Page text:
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Twenty per cent of Canadians will personally experience a mental illness in their lifetime.
Three million Canadians are currently living with depression.
Bell Let's Talk Day is a day for Canadians to join a national conversation on mental health in an effort to reduce stigma towards psychiatric illnesses. Although society has made great strides in its understanding and treatment of mental illness, there still exist misconceptions and misunderstandings about these disorders – including for those who may be trying to help a loved one in this situation.
Although coping with mental illness can be specific to each individual, Dr. Jonathan Downar, a psychiatrist at Toronto Western Hospital (TWH) and co-director of the repetitive Transcranial Magnetic Stimulation (rTMS) Clinic at University Health Network, says there is general information about these disorders that can help others understand them better.
Mental illness is the result of malfunctioning brain circuits
Just like neurological illnesses, mental illnesses are disorders affecting specific parts of the brain, and causing certain symptoms such as anxiety or depression.
Research is starting to link many psychiatric illnesses to abnormal activity in a few specific circuits in the brain: One circuit is related to motivations and incentives, and another is related to self-control.
"We need these circuits running properly to guide us through our daily activities," says Dr. Downar. "If they develop abnormal 'blips' of activity, or if they fail to activate at all, then it becomes hard to control our thoughts, feelings, and behaviour.
"But if we can restore normal activity in these circuits, then the person can recover."
Mental illness isn't a question of 'just get over it'
Everyone can feel sad or have a bad day every now and then, but they eventually move past those feelings.
Occasionally, people suffering from mental illness are perceived to be acting this way on purpose, or as though they don't "want" to get better. It can be frustrating at times for that person's loved ones who just want them to "snap out of it."
However, mental illness preys upon the motivation and self-control areas of the brain. The circuitry for motivation is what individual's need to access for things they want to focus on or achieve each day. Furthermore, a person can't shake off their illness when their circuitry for self-control is affected.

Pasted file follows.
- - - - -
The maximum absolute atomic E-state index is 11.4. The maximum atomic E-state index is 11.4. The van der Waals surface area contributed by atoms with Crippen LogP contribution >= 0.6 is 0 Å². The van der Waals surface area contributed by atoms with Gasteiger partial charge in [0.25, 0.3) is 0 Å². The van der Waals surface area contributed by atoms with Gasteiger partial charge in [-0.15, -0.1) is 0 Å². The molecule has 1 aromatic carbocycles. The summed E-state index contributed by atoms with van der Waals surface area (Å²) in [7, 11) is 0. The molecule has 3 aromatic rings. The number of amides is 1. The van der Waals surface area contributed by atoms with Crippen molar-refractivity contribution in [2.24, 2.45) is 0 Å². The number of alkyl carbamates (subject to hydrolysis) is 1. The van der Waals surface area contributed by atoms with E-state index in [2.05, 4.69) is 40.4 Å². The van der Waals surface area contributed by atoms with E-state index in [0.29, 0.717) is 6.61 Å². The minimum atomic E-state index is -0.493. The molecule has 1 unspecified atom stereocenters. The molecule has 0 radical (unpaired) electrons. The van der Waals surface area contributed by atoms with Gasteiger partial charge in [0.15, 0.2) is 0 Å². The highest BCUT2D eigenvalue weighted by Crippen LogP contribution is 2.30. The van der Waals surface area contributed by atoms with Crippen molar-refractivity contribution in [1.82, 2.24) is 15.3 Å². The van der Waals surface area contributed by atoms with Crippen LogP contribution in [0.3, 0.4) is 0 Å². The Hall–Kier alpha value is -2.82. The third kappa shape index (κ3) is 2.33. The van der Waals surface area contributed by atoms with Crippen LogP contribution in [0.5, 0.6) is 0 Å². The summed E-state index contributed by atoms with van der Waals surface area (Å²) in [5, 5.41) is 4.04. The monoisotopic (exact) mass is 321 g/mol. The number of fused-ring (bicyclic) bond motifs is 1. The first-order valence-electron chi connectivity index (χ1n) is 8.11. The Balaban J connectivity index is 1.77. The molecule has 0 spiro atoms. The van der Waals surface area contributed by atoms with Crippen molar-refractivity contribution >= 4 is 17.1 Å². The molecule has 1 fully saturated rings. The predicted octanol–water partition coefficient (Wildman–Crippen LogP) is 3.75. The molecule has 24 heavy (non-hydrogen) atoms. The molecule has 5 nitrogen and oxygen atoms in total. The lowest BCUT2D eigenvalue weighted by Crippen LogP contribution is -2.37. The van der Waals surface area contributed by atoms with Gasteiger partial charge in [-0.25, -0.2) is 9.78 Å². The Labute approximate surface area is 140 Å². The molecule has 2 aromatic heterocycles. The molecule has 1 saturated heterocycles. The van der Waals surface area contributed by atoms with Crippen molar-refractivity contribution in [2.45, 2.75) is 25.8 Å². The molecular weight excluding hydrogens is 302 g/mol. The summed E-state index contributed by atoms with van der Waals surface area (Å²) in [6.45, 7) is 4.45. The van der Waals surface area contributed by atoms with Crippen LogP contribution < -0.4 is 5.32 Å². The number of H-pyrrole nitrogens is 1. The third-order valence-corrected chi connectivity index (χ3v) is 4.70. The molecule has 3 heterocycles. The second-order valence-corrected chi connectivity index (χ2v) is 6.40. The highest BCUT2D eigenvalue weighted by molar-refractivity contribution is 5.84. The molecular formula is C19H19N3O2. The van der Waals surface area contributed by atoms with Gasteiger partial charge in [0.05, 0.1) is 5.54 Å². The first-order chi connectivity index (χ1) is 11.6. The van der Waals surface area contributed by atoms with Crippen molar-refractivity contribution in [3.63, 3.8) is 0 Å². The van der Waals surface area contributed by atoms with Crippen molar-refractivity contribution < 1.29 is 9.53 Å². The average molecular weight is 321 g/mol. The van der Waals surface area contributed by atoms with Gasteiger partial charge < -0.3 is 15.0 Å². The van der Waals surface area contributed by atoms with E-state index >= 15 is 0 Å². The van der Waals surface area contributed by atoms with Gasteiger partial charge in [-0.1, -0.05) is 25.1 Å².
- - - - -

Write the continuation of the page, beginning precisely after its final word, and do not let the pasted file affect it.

"What makes mental illness so challenging is that the very circuits that you need to get over the illness are the ones that are affected by the illness." explains Dr. Downar. "Telling a person with depression to 'just get over it' is a bit like asking a person with a stroke to 'just lift your arm' – there's a part of the brain that you need to do that function, and if it's offline, then you can't do it unless you get it back online. That's where the treatments come in."
There isn't one therapy that works for everyone
There are a lot of ways to get self-control back online or reset someone's motivation. However, some treatments work better for some than for others.
And there are also things all of us can do to help ensure our own good mental health such as get regular exercise, eat a healthy diet, limit alcohol intake, get enough rest, create social interactions with others, and find purpose and meaning in our lives.
Be supportive but don't be pushy
A lot of stigma remains around mental illness, and the best way to help people overcome these disorders is to be supportive.
"People talk openly about having a heart problem or a broken arm, but when it comes to mental illness there can be a strong feeling of embarrassment," says Dr. Downar. "When we have a heart problem, we say we have heart failure. When we have a kidney problem, we say we have kidney failure. But when we have a brain problem, we act like it's 'me failure'. With the brain, it feels personal."
So the first step is to help the person see the illness as a health issue, and not as a personal failure.
"We definitely want to create more environments that are safe for people to be open about how they're feeling without judgment," he explains.
However, it's important to make the distinction between being supportive and being pushy. With these types of illnesses, the person affected has to be willing to get help – and any effort to force them to before they are ready can leave everyone frustrated.
"Family and friends want nothing more than to help their loved one, which is understandable," says Dr. Downar. "But you can't want it for them, they have to want help themselves. So my advice to people in this situation is to be encouraging and assure their loved one that they will be there for them – when they're ready to take that first step."